The Need For Operations Management For Professional, Medical Practices In Transition

A quick review of this week’s offerings displayed medical practices for sale from Michigan to California and Maine to Washington. A study by the Health care Association of New York State listed a number of concerns:

• The average age of practicing physicians in New York State is 52, and 16% are over the age of 65, meaning the pace of retirements will accelerate
• Nearly, 1,600 physicians retired or left their communities in 2009.

Today professional practices are faced with obligations and interfaces that may have never been covered in preparing to practice; a modern office includes:

    • Project management
    • Time management
    • Group dynamics and teamwork
    • Project delivery
    • Communication and leadership skills
    • Design and information technology
    • Marketing
    • Legal and licensing issues
    • Succession planning
    • Financial management
    • Risk management and professional liability insurance
    • Client and contractor relations

At times an overlooked thread that ties many if not all of these together is Operations Management; how to do the same thing better. operations management is a multidisciplinary field that focuses on managing all aspects of an organization’s operations.

“Standing pat may appear attractive, but being content with mere survival is a losing strategy.”

What are your tie breakers?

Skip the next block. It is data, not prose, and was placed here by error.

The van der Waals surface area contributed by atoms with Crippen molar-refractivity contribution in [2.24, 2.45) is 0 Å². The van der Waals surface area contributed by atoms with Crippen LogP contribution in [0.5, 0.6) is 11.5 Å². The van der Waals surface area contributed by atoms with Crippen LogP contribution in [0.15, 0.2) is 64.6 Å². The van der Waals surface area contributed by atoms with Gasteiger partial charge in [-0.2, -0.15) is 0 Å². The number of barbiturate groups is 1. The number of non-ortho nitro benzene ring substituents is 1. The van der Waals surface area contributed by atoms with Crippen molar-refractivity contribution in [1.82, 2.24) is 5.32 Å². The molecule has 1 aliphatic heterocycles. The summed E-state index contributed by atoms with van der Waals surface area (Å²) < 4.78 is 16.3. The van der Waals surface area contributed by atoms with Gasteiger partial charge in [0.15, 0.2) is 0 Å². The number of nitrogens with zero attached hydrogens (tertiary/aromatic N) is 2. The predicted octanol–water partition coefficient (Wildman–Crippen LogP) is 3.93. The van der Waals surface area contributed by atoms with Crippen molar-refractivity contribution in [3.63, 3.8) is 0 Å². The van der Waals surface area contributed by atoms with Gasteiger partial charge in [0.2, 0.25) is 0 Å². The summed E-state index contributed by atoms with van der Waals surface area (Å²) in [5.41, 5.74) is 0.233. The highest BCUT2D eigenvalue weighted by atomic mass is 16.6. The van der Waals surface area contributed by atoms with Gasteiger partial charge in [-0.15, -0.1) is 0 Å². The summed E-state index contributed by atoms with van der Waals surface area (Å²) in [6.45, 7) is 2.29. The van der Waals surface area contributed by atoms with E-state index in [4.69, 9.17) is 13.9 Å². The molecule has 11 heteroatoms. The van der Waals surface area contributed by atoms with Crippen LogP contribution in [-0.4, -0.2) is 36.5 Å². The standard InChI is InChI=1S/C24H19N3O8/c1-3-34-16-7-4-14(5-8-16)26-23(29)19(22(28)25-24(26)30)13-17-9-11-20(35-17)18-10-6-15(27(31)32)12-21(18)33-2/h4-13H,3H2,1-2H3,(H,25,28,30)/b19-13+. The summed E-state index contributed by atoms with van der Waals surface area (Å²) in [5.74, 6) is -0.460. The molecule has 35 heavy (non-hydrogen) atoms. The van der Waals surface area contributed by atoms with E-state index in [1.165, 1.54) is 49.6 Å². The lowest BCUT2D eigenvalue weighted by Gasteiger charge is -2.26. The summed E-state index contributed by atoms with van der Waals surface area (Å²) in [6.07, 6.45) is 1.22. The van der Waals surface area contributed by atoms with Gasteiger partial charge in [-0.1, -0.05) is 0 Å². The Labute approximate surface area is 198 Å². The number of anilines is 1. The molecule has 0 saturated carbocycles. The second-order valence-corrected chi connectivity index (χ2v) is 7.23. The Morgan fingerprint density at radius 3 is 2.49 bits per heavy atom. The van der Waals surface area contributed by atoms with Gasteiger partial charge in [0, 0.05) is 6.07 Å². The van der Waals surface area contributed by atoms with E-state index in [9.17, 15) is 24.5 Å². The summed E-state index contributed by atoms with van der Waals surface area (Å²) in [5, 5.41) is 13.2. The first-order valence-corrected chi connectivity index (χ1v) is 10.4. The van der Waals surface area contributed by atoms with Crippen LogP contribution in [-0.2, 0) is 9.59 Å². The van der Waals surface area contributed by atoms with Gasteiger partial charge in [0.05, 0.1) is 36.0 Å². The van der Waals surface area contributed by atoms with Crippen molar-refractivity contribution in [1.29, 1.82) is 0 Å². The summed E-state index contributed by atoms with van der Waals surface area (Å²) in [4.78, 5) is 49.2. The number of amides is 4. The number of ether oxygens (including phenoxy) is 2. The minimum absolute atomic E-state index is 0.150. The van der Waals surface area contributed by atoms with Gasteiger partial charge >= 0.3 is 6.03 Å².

If your medical practice has all board certified doctor’s, the latest tools, technology and competitive costs? What’s the tie breaker? What makes you different?

The operations management might be the difference maker, operations management should make you and your partners think, challenge and change. A friend has a Professional Practice with eight physicians and a staff that includes an office manager; they also have relationships with an Insurance Agent, a CPA practice and Legal Council, but no one is responsible for the entire operation. There are few if any metrics in place. A New York Times best seller, “The Checklist Manifesto” sparked a number of discussions. The author links the safe landing by US Air in the Hudson and significant improvements to checklists.

Skilled Physicians spend years learning their art. Managing a successful practice requires additional skills. Some major universities have begun offering undergraduate degrees in Organizational Studies, aiming at the young professionals, trying to introduce them to operations and business. Outsourcing, purchasing leverage, job sharing, turnover and metrics may not be common thoughts in a professional practice. Would the practice be better is any or all were considered? Have you bench marked your practice? Do you know what your accounts receivable are by professional, what your costs are?

As the economy changes, more and more pressure and challenges are being placed on our Professional Practices. Building a solid practice, keeping a solid practice, all the time providing outstanding care and service is a full-time challenge for the professionals.

The Operations of the practice, having a plan, measuring and adjusting will be a key to profits, client satisfaction and making a difference — you need to tie all these areas together. Professional practices need plans, metrics and a willingness to change and improve.

All the runners in a race compete, only one wins.

Run to win!

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